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ETF vs. mutual fund

ETFs and mutual funds both hold baskets of investments, but pricing minimums and trading costs vary.

Exchange-traded funds (ETFs) and mutual funds both hold a basket of stocks, bonds, currencies or commodities. Because of that, these funds can instantly diversify your holdings through a single investment. This can be ideal for retirement and hands-off investors who want to avoid picking stocks or other assets themselves.

Bottom line

  • ETFs are traded on exchanges like stocks, while mutual funds are traded at the end of each trading day.
  • You can buy ETFs with most platforms, but smaller brokerages may not offer access to mutual funds.
  • You can invest in ETFs for as low as $1, and some platforms even offer free ETF trades. The minimum to invest in mutual funds is often $1,000, and commissions can run up to $50.

Buy ETFs or mutual funds now

ETFs vs. mutual funds: Similarities and differences

ETFMutual fund
Management: Active or passiveETFs are typically passive funds, meaning there’s little management over their investments. Passive funds automatically track an index — like the S&P 500 or Nasdaq 100 — and the performance closely matches the index.

There are actively managed funds, such as Cathie Wood’s ARK funds, which actively buy and sell stocks to try to outperform an index like the S&P 500.

Mutual funds are known for being actively managed (even though some are passively managed). Many track an index as an ETF would.

Actively managed mutual funds can cost slightly more to own than ETFs, because professionals must to make decisions to buy and sell the fund’s holdings.

How to tradeETFs are traded on exchanges. This means you can buy or sell them as you would any other stock on the market, during a trading session at the current price.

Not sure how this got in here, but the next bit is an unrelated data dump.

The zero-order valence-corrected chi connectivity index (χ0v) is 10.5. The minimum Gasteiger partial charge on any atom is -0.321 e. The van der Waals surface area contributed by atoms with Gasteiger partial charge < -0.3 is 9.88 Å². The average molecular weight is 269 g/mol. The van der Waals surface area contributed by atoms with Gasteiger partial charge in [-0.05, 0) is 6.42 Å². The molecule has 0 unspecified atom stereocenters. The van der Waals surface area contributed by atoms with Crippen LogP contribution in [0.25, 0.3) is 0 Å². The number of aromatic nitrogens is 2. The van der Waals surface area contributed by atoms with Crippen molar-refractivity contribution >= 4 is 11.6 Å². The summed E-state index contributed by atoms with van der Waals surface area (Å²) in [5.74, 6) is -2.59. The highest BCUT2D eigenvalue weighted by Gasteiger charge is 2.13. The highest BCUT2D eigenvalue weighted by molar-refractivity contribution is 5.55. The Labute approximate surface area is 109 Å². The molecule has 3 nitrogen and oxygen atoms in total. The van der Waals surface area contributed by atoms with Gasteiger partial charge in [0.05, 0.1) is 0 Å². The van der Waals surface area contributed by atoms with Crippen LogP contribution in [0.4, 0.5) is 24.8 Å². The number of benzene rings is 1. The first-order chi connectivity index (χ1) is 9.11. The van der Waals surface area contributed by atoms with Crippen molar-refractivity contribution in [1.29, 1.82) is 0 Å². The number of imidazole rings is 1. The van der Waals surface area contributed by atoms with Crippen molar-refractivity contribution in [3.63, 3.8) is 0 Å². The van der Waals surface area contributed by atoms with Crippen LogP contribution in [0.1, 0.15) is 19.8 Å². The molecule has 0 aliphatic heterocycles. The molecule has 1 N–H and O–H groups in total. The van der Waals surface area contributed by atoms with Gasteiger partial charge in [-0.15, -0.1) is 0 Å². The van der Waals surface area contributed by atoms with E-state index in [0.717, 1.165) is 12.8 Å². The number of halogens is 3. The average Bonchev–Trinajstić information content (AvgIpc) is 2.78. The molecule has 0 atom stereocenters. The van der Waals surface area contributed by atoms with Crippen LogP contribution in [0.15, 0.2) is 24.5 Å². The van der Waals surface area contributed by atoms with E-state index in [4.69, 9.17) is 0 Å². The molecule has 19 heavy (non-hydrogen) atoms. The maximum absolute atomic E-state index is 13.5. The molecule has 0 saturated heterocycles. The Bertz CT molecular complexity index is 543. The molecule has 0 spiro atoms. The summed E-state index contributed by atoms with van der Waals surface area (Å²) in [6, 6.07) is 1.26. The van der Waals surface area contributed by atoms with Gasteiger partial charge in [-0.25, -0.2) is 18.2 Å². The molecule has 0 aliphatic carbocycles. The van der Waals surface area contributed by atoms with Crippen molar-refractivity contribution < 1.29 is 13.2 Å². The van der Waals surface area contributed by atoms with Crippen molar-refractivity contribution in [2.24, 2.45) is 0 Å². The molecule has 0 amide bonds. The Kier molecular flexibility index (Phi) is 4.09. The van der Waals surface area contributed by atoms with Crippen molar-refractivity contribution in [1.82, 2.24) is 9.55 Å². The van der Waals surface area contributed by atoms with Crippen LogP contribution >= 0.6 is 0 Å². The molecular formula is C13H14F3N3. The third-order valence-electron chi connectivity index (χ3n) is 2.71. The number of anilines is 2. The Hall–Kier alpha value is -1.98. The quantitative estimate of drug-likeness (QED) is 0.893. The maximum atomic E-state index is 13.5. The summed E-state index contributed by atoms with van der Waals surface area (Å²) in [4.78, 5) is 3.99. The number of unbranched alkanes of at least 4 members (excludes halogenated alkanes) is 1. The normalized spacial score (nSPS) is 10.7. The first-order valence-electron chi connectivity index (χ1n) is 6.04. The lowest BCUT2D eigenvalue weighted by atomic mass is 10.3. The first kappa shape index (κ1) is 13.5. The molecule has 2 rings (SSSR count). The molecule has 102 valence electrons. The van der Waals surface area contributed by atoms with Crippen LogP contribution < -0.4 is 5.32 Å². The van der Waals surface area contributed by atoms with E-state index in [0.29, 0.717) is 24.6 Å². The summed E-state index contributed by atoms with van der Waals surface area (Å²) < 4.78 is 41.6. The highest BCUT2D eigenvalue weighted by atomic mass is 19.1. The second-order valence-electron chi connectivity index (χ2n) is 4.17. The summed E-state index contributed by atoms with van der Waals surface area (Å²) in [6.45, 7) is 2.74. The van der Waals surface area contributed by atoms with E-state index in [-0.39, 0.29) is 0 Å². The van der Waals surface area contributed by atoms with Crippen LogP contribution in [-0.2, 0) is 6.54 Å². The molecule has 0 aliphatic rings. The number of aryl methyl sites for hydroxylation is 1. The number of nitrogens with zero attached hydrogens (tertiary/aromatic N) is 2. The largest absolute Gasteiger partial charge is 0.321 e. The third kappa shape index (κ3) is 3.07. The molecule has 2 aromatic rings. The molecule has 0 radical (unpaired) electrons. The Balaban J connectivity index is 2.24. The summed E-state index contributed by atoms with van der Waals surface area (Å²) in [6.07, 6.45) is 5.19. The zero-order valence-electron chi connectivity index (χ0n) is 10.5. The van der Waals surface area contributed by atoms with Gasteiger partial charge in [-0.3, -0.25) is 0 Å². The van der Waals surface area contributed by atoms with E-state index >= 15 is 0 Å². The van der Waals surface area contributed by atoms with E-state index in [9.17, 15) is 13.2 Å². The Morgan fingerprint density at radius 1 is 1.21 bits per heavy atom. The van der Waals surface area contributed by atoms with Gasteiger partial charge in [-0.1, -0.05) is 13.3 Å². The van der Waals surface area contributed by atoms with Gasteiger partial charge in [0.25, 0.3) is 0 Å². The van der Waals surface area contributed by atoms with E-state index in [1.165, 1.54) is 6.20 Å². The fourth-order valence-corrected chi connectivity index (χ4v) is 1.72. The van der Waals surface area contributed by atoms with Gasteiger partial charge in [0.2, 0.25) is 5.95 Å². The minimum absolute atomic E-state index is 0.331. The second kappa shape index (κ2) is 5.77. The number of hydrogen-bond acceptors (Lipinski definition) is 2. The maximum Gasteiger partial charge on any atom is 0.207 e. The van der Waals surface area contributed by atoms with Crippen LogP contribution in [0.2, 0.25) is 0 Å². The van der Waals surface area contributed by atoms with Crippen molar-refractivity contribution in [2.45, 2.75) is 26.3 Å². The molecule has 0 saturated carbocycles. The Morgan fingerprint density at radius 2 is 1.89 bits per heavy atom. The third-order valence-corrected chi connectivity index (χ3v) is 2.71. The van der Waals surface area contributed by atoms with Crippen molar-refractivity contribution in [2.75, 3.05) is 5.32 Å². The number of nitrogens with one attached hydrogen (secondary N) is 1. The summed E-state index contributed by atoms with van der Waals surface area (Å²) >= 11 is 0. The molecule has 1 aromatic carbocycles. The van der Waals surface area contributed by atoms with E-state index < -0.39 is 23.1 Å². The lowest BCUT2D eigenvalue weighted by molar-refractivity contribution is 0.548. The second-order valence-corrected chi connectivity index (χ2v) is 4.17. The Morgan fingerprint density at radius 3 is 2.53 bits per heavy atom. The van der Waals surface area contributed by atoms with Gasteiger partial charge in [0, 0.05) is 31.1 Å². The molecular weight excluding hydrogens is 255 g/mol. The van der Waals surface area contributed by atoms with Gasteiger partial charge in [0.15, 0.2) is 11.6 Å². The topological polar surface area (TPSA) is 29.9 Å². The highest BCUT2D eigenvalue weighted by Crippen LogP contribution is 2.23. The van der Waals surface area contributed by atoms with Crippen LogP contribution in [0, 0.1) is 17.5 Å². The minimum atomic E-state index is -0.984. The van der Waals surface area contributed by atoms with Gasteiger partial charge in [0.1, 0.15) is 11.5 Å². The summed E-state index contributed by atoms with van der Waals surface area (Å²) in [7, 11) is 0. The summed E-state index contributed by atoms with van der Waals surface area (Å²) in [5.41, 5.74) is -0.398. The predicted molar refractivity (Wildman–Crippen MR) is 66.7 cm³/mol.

This gives you greater flexibility, and you can use almost any broker or trading platform to buy ETFs.

Mutual funds are traded and priced at the end of each trading day.

Typically, large and established brokerages like Vanguard and Interactive Brokers offer mutual funds, while newer trading platforms may not.

CostETFs often have low or no buy fees. Some brokers like Wealthsimple and National Bank Direct Brokerage offer $0 commission on ETF trades.

What’s more, ETFs often have a lower expense ratio — i.e. an annual fee to own the fund — of less than 0.4% on average.

That’s $4 each year for every $1,000 invested. However, most index ETFs, such as the S&P 500 ETF cost around 0.03% or $0.3 for every $1,000 invested.

Depending on the broker and the mutual fund, it may cost you anywhere between $10 and $50 to buy into a fund.

Some brokers, such as TD Direct Investing, offer numerous mutual funds without any fees.

As for the expense ratio, expect to pay slightly more for a mutual fund — typically between 1% and 3% on average in Canada, although some funds charge less.

This fee is between $5 and $10 each year for every $1,000 you invest. However, S&P 500 mutual funds usually have a low expense ratio of less than 0.1%, which is less than $1 for every $1,000 invested.

Minimum investmentWith ETFs, you can start investing with any amount. In the past, you had to invest enough money to buy at least 1 share of an ETF.

But with many brokers offering fractional shares, you may be able to buy a fraction of an ETF share for as little as $1.

Mutual funds come with specific minimums. For example, to invest in some Vanguard mutual funds, you need to invest at least $500.
TaxationETFs are usually more tax-efficient than mutual funds.

Basically, you won’t pay capital gains taxes unless you sell your ETF shares for a profit.

You’re not taxed on earnings from investment held TFSAs (annual limits apply).

Mutual funds tend to incur higher capital gains taxes.

That’s because mutual funds are actively managed, meaning the asset manager often buys and sells shares.

Capital gains taxes could be passed on to everyone who owns shares in the fund, regardless of whether you sold your shares.

You’re not taxed on earnings from investment held TFSAs (annual limits apply).

Tax-free savings accounts (TFSAs)

ETFs vs. mutual funds: Which is right for you?

Both assets offer a similar type of investment, but ETFs are more liquid, meaning you can buy or sell shares whenever you want. ETFs are also generally cheaper to buy and more tax-efficient.

The only thing going for mutual funds is that many are actively, professionally managed. To be fair, there’s also a growing number of ETFs that are actively managed, which further narrows the gap between these 2 types of funds.